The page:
Parents of the year
Hifumi Abe has emulated his sister and winning gold within an hour of Uta's achievement by defeating Vazha Margvelashvili in the -66kg judo.
In the football
France, captained a little incredibly by 35-year-old Andre-Pierre Gignac, who scored a hat-trick, have beaten South Africa 4-3. France were 1-0, 2-1 and 3-2 down and, after bagging his third to equalise, Gignac set up the winner in the second minute of injury time.
Gignac left France in 2015 to finish his career in Mexico but has just signed a new contract that will take him beyond his 38th birthday at Tigres (de la Universidad Autónoma de Nuevo León).
Elsewhere Argentina beat Egypt 1-0, Honduras defeated New Zealand 3-2 and it's 0-0 in the match between Brazil and Ivory Coast.
GB makes it three out of three at the boxing
In the men's light heavyweight division, Benjamin Whittaker has defeated Colombia's Palacios Vivas by a margin of 4:1; in the women's fly Charley-Sian Davison won on unanimous verdict by 5-0 in her bout against Rabab Cheddar and Luke McCormack edged a tight contest against India's Manish Kaushik on a 4-1 split decision in the lightweight class. His identical twin Pat is also in the GB team.
Britain's first medals of the past 25 years
Giles with the Ippon
Giles wins bronze!
Giles with the first point
Waza-Ari throw on the counter to take a 1-0 lead.
Chelsie Giles' bronze medal match gets underway
Giles, the world No10, takes on Kocher, five places below her in the rankings. Giles in white, Kercher in blue. Leeds v Chelsea. C'mon you whites!
Tokyo Storm Warning
Elvis Costello was 35 years out.
Here's Tom Morgan with the latest on the troublesome Tokyo weather:
Storms heading for Tokyo have forced the postponement of Tuesday's rowing schedule - but Team GB are increasingly confident a typhoon alert is easing.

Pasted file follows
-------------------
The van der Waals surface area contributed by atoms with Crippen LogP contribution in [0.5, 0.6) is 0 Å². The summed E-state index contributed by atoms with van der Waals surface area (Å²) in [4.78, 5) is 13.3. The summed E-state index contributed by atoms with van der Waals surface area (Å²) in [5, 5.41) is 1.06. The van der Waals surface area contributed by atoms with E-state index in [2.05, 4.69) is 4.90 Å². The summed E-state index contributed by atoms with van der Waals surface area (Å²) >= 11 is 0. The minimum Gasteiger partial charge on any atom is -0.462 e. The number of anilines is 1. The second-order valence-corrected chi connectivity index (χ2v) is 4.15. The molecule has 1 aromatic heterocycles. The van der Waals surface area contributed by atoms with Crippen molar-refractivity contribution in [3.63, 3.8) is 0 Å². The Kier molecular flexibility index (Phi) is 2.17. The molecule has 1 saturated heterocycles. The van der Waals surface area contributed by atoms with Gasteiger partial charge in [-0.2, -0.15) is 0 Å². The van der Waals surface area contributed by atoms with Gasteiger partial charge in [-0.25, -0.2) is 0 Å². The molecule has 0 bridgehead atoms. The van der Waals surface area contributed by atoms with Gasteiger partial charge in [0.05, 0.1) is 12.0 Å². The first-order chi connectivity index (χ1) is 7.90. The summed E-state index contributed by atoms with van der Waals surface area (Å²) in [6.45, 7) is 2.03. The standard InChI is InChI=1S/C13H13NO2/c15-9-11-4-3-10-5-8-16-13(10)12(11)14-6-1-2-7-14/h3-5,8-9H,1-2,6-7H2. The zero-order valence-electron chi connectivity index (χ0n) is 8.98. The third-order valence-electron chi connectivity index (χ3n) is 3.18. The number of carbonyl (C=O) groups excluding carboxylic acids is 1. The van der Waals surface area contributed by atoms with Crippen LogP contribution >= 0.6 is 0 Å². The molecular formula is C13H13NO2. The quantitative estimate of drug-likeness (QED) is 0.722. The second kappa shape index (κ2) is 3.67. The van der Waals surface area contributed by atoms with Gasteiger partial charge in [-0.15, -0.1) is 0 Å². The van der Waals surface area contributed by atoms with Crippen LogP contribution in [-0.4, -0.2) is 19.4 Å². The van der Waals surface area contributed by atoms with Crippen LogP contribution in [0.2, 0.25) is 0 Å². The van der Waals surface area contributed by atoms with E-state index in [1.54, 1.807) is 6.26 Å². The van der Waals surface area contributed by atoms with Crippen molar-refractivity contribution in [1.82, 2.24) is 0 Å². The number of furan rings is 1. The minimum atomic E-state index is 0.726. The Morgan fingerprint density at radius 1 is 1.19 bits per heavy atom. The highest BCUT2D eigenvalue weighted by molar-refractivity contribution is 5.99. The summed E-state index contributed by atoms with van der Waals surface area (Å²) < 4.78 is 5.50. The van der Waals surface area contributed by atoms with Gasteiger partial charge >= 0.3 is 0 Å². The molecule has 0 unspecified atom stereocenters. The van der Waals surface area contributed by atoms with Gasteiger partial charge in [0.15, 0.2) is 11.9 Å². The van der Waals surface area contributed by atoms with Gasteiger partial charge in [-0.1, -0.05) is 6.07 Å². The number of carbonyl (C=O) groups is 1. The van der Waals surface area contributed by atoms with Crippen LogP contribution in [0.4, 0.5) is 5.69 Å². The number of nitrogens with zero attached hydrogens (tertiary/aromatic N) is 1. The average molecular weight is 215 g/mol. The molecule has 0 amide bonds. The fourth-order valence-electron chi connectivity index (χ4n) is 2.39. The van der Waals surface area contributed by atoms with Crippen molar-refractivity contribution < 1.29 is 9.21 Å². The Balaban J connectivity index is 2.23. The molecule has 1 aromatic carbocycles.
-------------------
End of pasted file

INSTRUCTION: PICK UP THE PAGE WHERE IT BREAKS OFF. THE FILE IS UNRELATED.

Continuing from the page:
The men and women's triathlon are safe, the sport's governing body insisted on Sunday despite World Rowing pushing clearing a busy day of semi-final and final racing.
Tuesday's weather will "bring high winds and strong gusts, creating unequal and potentially unreliable racing conditions", World Rowing said.
However, the heat has presented just as great a challenge for organisers, with the likes of Novak Djokovic and Daniil Medvedev calling for a change in the tennis schedule because of the sweltering conditions players said were the "toughest" they had experienced. "I don't understand why they don't start matches at, say, 3pm," said the world No1.
Responding to concerns around the scheduling, Mikako Kotani, of the Tokyo Organising Committee, said: "We are working together with all the international federations. They have a lot of experience, so they were the ones who had the final say. The organising committee has developed its own heat counter-measures. It could involve ice, or water or we have break rooms where they can take a break and cool down. And if it's really hot, we will take heat breaks."
She said organisers were monitoring the weather by the minute to also keep abreast of the storm due to hit Tokyo in the next 24 hours. "That's about heat as well but also, like in a typhoon," Kotani added. "We actually have a weather information centre, which updates data every minute. So we make sure that we can respond immediately to any changes in the weather."
Temperatures reached 34C in Tokyo on Saturday and then 32C on Sunday.